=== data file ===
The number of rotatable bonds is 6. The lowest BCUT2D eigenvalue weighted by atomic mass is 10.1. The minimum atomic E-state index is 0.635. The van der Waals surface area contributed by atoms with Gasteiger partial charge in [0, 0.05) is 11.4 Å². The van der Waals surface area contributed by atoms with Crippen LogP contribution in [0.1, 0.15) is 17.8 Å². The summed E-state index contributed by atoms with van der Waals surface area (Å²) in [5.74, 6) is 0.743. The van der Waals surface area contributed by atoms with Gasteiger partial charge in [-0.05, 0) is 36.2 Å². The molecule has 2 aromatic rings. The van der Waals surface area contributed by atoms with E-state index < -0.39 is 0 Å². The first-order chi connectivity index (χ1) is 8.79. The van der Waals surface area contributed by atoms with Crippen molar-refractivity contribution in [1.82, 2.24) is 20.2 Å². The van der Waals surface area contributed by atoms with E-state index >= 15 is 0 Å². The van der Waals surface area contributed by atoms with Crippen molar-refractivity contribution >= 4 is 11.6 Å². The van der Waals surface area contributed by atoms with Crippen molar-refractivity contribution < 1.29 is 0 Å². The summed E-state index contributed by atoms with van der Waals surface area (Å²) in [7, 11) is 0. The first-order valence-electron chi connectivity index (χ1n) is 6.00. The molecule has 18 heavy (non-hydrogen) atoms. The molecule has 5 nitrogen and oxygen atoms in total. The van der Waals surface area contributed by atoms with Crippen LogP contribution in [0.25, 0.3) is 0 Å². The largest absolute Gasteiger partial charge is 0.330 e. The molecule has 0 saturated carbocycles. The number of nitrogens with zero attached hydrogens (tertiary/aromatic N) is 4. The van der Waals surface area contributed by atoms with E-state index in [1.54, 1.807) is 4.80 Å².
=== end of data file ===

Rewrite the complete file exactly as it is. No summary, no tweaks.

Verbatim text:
The number of rotatable bonds is 6. The lowest BCUT2D eigenvalue weighted by atomic mass is 10.1. The minimum atomic E-state index is 0.635. The van der Waals surface area contributed by atoms with Gasteiger partial charge in [0, 0.05) is 11.4 Å². The van der Waals surface area contributed by atoms with Crippen LogP contribution in [0.1, 0.15) is 17.8 Å². The summed E-state index contributed by atoms with van der Waals surface area (Å²) in [5.74, 6) is 0.743. The van der Waals surface area contributed by atoms with Gasteiger partial charge in [-0.05, 0) is 36.2 Å². The molecule has 2 aromatic rings. The van der Waals surface area contributed by atoms with E-state index < -0.39 is 0 Å². The first-order chi connectivity index (χ1) is 8.79. The van der Waals surface area contributed by atoms with Crippen molar-refractivity contribution in [1.82, 2.24) is 20.2 Å². The van der Waals surface area contributed by atoms with E-state index >= 15 is 0 Å². The van der Waals surface area contributed by atoms with Crippen molar-refractivity contribution >= 4 is 11.6 Å². The van der Waals surface area contributed by atoms with Crippen molar-refractivity contribution < 1.29 is 0 Å². The summed E-state index contributed by atoms with van der Waals surface area (Å²) in [7, 11) is 0. The first-order valence-electron chi connectivity index (χ1n) is 6.00. The molecule has 18 heavy (non-hydrogen) atoms. The molecule has 5 nitrogen and oxygen atoms in total. The van der Waals surface area contributed by atoms with Crippen LogP contribution in [0.25, 0.3) is 0 Å². The largest absolute Gasteiger partial charge is 0.330 e. The molecule has 0 saturated carbocycles. The number of nitrogens with zero attached hydrogens (tertiary/aromatic N) is 4. The van der Waals surface area contributed by atoms with E-state index in [1.54, 1.807) is 4.80 Å².